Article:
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Mushroom meal cook Erin Patterson was hauled into police custody in a dramatic day of developments that saw investigators deploy specialist dogs that can sniff out phones, laptops, SIM cards and USB sticks in a search of her home.
Homicide detectives interviewed Patterson over the circumstances of a suspected poisonous mushroom meal that allegedly resulted in the deaths of three people in Victoria’s south-east.
Homicide detectives and police dogs were at the home of Erin Patterson on Thursday morning.Credit: Luis Ascui
Detectives arrested the 49-year-old on Thursday morning and spent several hours searching her sprawling Leongatha property, where the fatal lunch took place on July 29.
Investigators brought in specialist technology detector dogs to look for any computers or phones that might provide new evidence in the death cap mushroom case. The dogs are trained to detect unique odours excreted by the technology.
They spent several hours searching the house and the land surrounding the property, including Patterson’s car, a garage, outdoor furniture, and a meter box located on the back deck. An armchair and bushes close to the house received particularly close attention from the canines.
A source with knowledge of the search but not authorised to speak publicly said the highly trained canines included the Australian Federal Police’s top electronics sniffer dog, Georgia, who was flown down specially from Queensland.
Patterson, whose home was also searched in August, had already handed over her mobile phone to police for examination shortly after detectives began investigating the deaths.
Her estranged partner, Simon Patterson, also provided his phone to investigators more than a month ago, a source with knowledge of the investigation told The Age.
Detectives were seen bagging evidence collected from the property and storing it in an unmarked police car parked in the driveway.
About 2pm, officers quietly ushered Patterson to a second police vehicle and drove her 30 minutes south-west of Leongatha to Wonthaggi’s 24-hour police station for questioning. She has not been charged.
Don Patterson, Gail Patterson, Heather Wilkinson and Ian Wilkinson were poisoned by the mushroom meal.
Curious locals gathered outside the station, phone in hand, hoping to get a glimpse of the woman at the centre of the biggest mystery to rock South Gippsland in decades.
Scores of journalists, TV crews and photographers also camped out on the nature strip outside the building, awaiting an update from investigators.
Heather Wilkinson, 66, Gail Patterson, 70, and Don Patterson, 70, all died in hospital days after the lunch, where beef Wellington was served. Baptist pastor Ian Wilkinson, 68, was released from Austin Hospital after seven weeks of treatment, most of which he spent in a coma.
Investigators believe the group ate death cap mushrooms, a variety of deadly fungi responsible for 90 per cent of mushroom poisoning deaths. One bite is enough to kill someone, causing severe gastroenteritis and eventually organ failure.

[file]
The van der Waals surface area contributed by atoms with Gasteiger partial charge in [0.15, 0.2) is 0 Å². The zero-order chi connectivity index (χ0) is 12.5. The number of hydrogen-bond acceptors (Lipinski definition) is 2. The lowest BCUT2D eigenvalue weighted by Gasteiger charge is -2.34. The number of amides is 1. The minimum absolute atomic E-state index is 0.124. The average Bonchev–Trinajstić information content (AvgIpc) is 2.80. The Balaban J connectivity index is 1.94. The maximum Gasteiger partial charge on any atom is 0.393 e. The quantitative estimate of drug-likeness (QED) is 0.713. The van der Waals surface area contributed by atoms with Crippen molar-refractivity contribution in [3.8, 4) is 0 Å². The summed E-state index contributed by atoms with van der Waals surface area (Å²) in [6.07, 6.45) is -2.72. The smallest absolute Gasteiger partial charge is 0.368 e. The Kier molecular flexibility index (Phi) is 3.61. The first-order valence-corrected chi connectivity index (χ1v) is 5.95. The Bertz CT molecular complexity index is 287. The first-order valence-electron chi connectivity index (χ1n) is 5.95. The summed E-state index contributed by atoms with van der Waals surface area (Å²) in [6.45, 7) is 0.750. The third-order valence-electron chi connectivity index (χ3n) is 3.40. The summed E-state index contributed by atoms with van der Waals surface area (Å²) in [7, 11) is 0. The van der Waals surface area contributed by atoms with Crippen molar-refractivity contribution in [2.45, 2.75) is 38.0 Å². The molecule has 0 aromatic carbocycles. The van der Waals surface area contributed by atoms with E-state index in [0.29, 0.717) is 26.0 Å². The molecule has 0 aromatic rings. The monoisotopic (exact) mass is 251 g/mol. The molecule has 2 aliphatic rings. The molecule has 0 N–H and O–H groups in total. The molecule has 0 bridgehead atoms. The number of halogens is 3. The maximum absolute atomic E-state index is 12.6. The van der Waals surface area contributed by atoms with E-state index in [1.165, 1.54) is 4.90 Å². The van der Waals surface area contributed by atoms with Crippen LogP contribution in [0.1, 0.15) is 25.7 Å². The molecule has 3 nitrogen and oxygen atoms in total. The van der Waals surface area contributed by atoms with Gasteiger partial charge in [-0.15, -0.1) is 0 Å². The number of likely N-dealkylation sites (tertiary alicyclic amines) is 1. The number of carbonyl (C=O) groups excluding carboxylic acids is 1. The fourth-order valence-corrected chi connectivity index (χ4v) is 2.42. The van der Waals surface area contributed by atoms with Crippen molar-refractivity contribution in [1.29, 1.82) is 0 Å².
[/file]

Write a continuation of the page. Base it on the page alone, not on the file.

Police take evidence from Erin Patterson’s Leongatha home.Credit: Luis Ascui
Detective Inspector Dean Thomas said Patterson’s arrest was the next step in what had been a complex and thorough investigation by homicide squad detectives and one that was not yet over.
“Over the last three months … this investigation has been subjected to incredibly intense levels of public scrutiny and curiosity,” he said.
“I cannot think of another investigation that has generated this level of media and public interest, not only here in Victoria, but also nationally and internationally.”
Thomas said that while police wanted to provide timely updates about the matter, it was critical that it was done in a way that did not adversely impact the investigation or any future processes.
“I think it’s particularly important that we keep in mind that at the heart of this, three people have lost their lives,” he said.
“These are three people who, by all accounts, were much beloved in their communities and are greatly missed by their loved ones.”
Police had previously named Patterson – the estranged wife of the Pattersons’ son, Simon – as a suspect because she cooked the meal suspected of poisoning the group.
She strenuously denied wrongdoing and said she could not explain how the meal caused the group’s illnesses and deaths.
Erin Patterson’s lawyer Ophelia Hollway leaving the property.Credit: Luis Ascui
In a statement provided to the police documenting her version of events, Patterson said she had purchased the mushrooms from an Asian grocery store several months before the lunch and mixed them with button mushrooms from a local supermarket.
Patterson claimed she had also eaten the meal and developed gastro-like symptoms, but that they had subsided after she was given a liver-protecting drug in hospital. The mother of two said she had scraped the mushrooms off the dish and fed the leftovers to her children, who did not fall ill.
In the statement, Patterson also admitted she had intentionally dumped a food dehydrator found by police in a skip bin at the Koonwarra Transfer Station after being accused of intentionally poisoning the meal.
Police have conducted forensic testing of the dehydrator but have not released the results.
Investigators had previously interviewed Patterson, in the days after the deadly lunch, but released her without charge.
“In smaller communities such as Leongatha and Korumburra a tragedy such as this can reverberate for years to come,” Thomas said.
“I encourage people to be particularly mindful of unnecessary speculation and the sharing of misinformation … at the heart of these matters are the recent deaths of three people, and families and loved ones who are trying to come to terms with this.”
With Alex Crowe
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